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Document Max. Freq Min. Freq
Thucydides, The Peloponnesian War 90 0 Browse Search
Pausanias, Description of Greece 82 0 Browse Search
Apollodorus, Library and Epitome (ed. Sir James George Frazer) 36 0 Browse Search
Lycurgus, Speeches 22 0 Browse Search
Herodotus, The Histories (ed. A. D. Godley) 18 0 Browse Search
Aristophanes, Acharnians (ed. Anonymous) 16 0 Browse Search
Demosthenes, Speeches 11-20 14 0 Browse Search
Andocides, Speeches 10 0 Browse Search
Diodorus Siculus, Library 10 0 Browse Search
Strabo, Geography 8 0 Browse Search
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Browsing named entities in Plato, Letters. You can also browse the collection for Megara (Greece) or search for Megara (Greece) in all documents.

Your search returned 2 results in 2 document sections:

Plato, Letters, Letter 2 (search)
this, that Dion is excepted, implies that I have no control over my friends; for had I had this control over you and Dion, as well as the rest, more blessings would have come to us all and to the rest of the Greeks also, as I affirm. But as it is, my greatness consists in making myself follow my own instructions.This closely resemblesPlat. Laws 835c (withMO/NOSforME/GAS). However, I do not say this as though what Cratistolus and PolyxenusPolyxenus was a Sophist and a disciple of Bryson of Megara, cf. Plat. L. 2.314dand Plat. L. 13.360c. Of Cratistolus nothing further is known. have told you is to be trusted; for it is said that one of these men declares that at OlympiaProbably the Olympic Festival of 364 B.C. (not 360 B.C. as in Plat. L. 7.350b); see the Prefatory Note. he heard quite a number of my companions maligning you. No doubt his hearing is more acute than mine; for I certainly heard no such thing. For the future, whenever anyone makes such a statement about any of us,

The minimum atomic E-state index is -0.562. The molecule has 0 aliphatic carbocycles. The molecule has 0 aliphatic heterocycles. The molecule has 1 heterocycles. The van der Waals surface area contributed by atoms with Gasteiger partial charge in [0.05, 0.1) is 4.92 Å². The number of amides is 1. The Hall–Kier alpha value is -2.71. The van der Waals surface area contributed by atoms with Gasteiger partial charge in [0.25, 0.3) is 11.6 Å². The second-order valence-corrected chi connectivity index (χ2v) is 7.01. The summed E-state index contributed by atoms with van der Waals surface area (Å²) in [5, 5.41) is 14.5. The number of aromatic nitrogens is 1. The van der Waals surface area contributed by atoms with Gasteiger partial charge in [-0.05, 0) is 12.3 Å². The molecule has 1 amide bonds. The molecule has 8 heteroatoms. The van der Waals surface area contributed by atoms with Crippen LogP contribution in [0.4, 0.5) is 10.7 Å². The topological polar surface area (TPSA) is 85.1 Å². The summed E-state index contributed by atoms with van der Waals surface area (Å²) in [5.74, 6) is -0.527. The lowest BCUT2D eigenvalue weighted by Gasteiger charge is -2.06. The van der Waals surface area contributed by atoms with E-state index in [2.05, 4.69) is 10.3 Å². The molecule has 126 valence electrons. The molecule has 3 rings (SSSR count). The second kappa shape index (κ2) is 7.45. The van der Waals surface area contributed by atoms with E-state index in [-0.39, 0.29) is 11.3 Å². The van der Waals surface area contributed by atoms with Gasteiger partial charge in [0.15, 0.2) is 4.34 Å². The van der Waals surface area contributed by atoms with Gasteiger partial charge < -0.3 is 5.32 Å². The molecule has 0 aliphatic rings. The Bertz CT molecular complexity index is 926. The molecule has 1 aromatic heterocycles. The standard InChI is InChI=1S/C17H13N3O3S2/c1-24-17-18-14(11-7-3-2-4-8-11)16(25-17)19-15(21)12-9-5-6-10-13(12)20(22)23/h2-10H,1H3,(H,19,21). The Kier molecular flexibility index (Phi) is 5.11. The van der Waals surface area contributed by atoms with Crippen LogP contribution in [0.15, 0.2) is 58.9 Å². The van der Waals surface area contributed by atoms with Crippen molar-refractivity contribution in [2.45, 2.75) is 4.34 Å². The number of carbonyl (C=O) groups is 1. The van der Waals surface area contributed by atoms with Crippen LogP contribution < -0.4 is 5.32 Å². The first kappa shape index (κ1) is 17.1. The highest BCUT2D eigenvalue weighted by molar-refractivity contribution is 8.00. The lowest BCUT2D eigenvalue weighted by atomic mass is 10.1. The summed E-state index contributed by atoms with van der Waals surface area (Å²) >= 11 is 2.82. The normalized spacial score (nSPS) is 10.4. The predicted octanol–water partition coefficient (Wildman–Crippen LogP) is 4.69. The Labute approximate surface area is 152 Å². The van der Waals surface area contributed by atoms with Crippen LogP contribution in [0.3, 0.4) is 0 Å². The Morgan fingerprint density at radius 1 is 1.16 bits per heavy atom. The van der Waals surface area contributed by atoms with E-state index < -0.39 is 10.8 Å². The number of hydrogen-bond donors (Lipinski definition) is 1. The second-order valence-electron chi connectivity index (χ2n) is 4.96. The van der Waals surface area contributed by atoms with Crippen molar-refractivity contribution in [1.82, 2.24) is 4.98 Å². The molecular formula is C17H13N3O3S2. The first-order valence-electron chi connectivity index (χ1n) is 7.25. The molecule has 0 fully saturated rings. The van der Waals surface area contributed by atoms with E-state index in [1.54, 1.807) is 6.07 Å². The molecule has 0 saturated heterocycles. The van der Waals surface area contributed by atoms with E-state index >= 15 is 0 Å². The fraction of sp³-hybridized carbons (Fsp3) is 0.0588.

Plato, Letters, Letter 7 (search)
and just and thereby to bring them always into a state of mutual friendliness and comradeship. And it is because you have left me destitute of these that I have now quitted Syracuse and come hither. My condition, however, casts a lesser reproach on you; but as for Philosophy, which you are always belauding, and saying that she is treated with ignominy by the rest of mankind, surely, so far as it depends on you, she too is now betrayed as well as I. Now if we had happened to be living at Megara,A town close to Athens, to which the disciples of Socrates retreated after his death. you would no doubt have come to assist me in the cause for which I summoned you, on pain of deeming yourself of all men the most base; and now, forsooth, do you imagine that when you plead in excuse the length of the journey and the great strain of the voyage and of the labor involved you can possibly be acquitted of the charge of cowardice? Far from it, indeed.” If he had spoken thus, what plausible ans